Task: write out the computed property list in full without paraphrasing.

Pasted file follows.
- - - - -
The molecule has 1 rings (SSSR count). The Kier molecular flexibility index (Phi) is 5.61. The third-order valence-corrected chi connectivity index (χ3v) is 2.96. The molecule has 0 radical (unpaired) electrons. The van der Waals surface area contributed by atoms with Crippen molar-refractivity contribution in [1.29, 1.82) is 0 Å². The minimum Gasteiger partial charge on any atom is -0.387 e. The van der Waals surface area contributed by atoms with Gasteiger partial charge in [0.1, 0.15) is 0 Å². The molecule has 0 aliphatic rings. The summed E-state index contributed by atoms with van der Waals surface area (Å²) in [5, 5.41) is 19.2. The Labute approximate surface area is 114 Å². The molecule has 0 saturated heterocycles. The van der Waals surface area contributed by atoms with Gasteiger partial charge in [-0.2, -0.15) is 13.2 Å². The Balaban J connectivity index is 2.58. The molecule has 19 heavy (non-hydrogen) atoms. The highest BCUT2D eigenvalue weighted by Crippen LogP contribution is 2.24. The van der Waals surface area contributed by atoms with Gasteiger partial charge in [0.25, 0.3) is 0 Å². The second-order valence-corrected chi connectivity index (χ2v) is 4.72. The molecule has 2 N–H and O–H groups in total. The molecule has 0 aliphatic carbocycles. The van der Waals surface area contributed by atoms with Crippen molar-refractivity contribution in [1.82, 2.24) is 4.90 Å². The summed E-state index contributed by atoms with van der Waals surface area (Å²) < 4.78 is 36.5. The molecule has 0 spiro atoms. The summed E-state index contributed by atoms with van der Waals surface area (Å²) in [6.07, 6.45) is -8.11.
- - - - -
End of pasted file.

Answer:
The molecule has 1 rings (SSSR count). The Kier molecular flexibility index (Phi) is 5.61. The third-order valence-corrected chi connectivity index (χ3v) is 2.96. The molecule has 0 radical (unpaired) electrons. The van der Waals surface area contributed by atoms with Crippen molar-refractivity contribution in [1.29, 1.82) is 0 Å². The minimum Gasteiger partial charge on any atom is -0.387 e. The van der Waals surface area contributed by atoms with Gasteiger partial charge in [0.1, 0.15) is 0 Å². The molecule has 0 aliphatic rings. The summed E-state index contributed by atoms with van der Waals surface area (Å²) in [5, 5.41) is 19.2. The Labute approximate surface area is 114 Å². The molecule has 0 saturated heterocycles. The van der Waals surface area contributed by atoms with Gasteiger partial charge in [-0.2, -0.15) is 13.2 Å². The Balaban J connectivity index is 2.58. The molecule has 19 heavy (non-hydrogen) atoms. The highest BCUT2D eigenvalue weighted by Crippen LogP contribution is 2.24. The van der Waals surface area contributed by atoms with Gasteiger partial charge in [0.25, 0.3) is 0 Å². The second-order valence-corrected chi connectivity index (χ2v) is 4.72. The molecule has 2 N–H and O–H groups in total. The molecule has 0 aliphatic carbocycles. The van der Waals surface area contributed by atoms with Crippen molar-refractivity contribution in [1.82, 2.24) is 4.90 Å². The summed E-state index contributed by atoms with van der Waals surface area (Å²) < 4.78 is 36.5. The molecule has 0 spiro atoms. The summed E-state index contributed by atoms with van der Waals surface area (Å²) in [6.07, 6.45) is -8.11.